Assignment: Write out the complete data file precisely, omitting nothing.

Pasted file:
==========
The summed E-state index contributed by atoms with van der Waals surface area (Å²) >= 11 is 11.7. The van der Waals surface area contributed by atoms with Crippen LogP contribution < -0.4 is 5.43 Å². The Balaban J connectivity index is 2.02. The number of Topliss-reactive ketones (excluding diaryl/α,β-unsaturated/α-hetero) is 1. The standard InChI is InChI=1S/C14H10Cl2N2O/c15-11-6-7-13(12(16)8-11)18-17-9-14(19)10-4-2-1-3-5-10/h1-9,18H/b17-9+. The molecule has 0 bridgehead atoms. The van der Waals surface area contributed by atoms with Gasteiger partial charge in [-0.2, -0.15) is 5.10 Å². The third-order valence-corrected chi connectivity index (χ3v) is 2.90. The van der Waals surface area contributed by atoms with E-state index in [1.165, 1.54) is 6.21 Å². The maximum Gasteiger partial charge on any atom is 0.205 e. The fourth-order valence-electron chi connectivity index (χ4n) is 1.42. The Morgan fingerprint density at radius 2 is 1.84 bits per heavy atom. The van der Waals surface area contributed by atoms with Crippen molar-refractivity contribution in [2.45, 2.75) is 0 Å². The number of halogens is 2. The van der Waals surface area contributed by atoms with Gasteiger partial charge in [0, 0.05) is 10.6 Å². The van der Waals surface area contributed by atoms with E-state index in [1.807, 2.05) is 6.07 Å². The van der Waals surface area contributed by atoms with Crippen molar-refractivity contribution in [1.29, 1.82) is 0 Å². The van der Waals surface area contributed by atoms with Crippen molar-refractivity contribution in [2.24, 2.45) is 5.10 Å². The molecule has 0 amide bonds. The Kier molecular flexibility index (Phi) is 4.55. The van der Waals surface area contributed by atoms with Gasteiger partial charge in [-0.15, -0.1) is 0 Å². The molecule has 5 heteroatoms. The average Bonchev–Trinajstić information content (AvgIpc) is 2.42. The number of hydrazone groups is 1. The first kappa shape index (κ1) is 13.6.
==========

The summed E-state index contributed by atoms with van der Waals surface area (Å²) >= 11 is 11.7. The van der Waals surface area contributed by atoms with Crippen LogP contribution < -0.4 is 5.43 Å². The Balaban J connectivity index is 2.02. The number of Topliss-reactive ketones (excluding diaryl/α,β-unsaturated/α-hetero) is 1. The standard InChI is InChI=1S/C14H10Cl2N2O/c15-11-6-7-13(12(16)8-11)18-17-9-14(19)10-4-2-1-3-5-10/h1-9,18H/b17-9+. The molecule has 0 bridgehead atoms. The van der Waals surface area contributed by atoms with Gasteiger partial charge in [-0.2, -0.15) is 5.10 Å². The third-order valence-corrected chi connectivity index (χ3v) is 2.90. The van der Waals surface area contributed by atoms with E-state index in [1.165, 1.54) is 6.21 Å². The maximum Gasteiger partial charge on any atom is 0.205 e. The fourth-order valence-electron chi connectivity index (χ4n) is 1.42. The Morgan fingerprint density at radius 2 is 1.84 bits per heavy atom. The van der Waals surface area contributed by atoms with Crippen molar-refractivity contribution in [2.45, 2.75) is 0 Å². The number of halogens is 2. The van der Waals surface area contributed by atoms with Gasteiger partial charge in [0, 0.05) is 10.6 Å². The van der Waals surface area contributed by atoms with E-state index in [1.807, 2.05) is 6.07 Å². The van der Waals surface area contributed by atoms with Crippen molar-refractivity contribution in [1.29, 1.82) is 0 Å². The van der Waals surface area contributed by atoms with Crippen molar-refractivity contribution in [2.24, 2.45) is 5.10 Å². The molecule has 0 amide bonds. The Kier molecular flexibility index (Phi) is 4.55. The van der Waals surface area contributed by atoms with Gasteiger partial charge in [-0.15, -0.1) is 0 Å². The molecule has 5 heteroatoms. The average Bonchev–Trinajstić information content (AvgIpc) is 2.42. The number of hydrazone groups is 1. The first kappa shape index (κ1) is 13.6.